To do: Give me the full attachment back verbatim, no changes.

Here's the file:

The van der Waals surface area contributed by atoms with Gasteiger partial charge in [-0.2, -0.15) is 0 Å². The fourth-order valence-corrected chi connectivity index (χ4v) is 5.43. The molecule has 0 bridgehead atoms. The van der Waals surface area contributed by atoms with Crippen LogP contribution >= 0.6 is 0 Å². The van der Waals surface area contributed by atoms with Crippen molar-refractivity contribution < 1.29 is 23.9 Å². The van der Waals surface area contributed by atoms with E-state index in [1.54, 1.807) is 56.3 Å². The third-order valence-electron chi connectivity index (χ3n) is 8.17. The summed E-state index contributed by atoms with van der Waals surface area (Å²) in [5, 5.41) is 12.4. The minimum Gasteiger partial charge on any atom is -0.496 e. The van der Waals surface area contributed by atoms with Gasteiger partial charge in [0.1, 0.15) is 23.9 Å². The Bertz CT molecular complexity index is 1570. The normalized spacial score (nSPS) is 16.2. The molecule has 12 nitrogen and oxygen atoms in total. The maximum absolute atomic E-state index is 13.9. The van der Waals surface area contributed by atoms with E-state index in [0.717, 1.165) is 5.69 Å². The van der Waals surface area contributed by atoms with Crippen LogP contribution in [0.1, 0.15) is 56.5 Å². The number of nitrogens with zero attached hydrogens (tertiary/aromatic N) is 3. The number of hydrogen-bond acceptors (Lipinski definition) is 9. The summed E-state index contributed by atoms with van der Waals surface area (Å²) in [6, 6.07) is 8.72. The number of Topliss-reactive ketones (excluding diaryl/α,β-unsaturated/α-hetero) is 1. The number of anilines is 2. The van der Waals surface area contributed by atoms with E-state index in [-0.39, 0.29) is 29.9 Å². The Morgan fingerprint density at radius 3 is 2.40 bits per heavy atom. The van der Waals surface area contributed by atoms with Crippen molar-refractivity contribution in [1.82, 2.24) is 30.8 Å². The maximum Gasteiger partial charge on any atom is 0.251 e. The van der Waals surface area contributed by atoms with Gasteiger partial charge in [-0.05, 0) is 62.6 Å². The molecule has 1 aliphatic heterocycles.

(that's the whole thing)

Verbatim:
The van der Waals surface area contributed by atoms with Gasteiger partial charge in [-0.2, -0.15) is 0 Å². The fourth-order valence-corrected chi connectivity index (χ4v) is 5.43. The molecule has 0 bridgehead atoms. The van der Waals surface area contributed by atoms with Crippen LogP contribution >= 0.6 is 0 Å². The van der Waals surface area contributed by atoms with Crippen molar-refractivity contribution < 1.29 is 23.9 Å². The van der Waals surface area contributed by atoms with E-state index in [1.54, 1.807) is 56.3 Å². The third-order valence-electron chi connectivity index (χ3n) is 8.17. The summed E-state index contributed by atoms with van der Waals surface area (Å²) in [5, 5.41) is 12.4. The minimum Gasteiger partial charge on any atom is -0.496 e. The van der Waals surface area contributed by atoms with Gasteiger partial charge in [0.1, 0.15) is 23.9 Å². The Bertz CT molecular complexity index is 1570. The normalized spacial score (nSPS) is 16.2. The molecule has 12 nitrogen and oxygen atoms in total. The maximum absolute atomic E-state index is 13.9. The van der Waals surface area contributed by atoms with E-state index in [0.717, 1.165) is 5.69 Å². The van der Waals surface area contributed by atoms with Crippen LogP contribution in [0.1, 0.15) is 56.5 Å². The number of nitrogens with zero attached hydrogens (tertiary/aromatic N) is 3. The number of hydrogen-bond acceptors (Lipinski definition) is 9. The summed E-state index contributed by atoms with van der Waals surface area (Å²) in [6, 6.07) is 8.72. The number of Topliss-reactive ketones (excluding diaryl/α,β-unsaturated/α-hetero) is 1. The number of anilines is 2. The van der Waals surface area contributed by atoms with E-state index in [-0.39, 0.29) is 29.9 Å². The Morgan fingerprint density at radius 3 is 2.40 bits per heavy atom. The van der Waals surface area contributed by atoms with Crippen molar-refractivity contribution in [1.82, 2.24) is 30.8 Å². The maximum Gasteiger partial charge on any atom is 0.251 e. The van der Waals surface area contributed by atoms with Gasteiger partial charge in [-0.05, 0) is 62.6 Å². The molecule has 1 aliphatic heterocycles.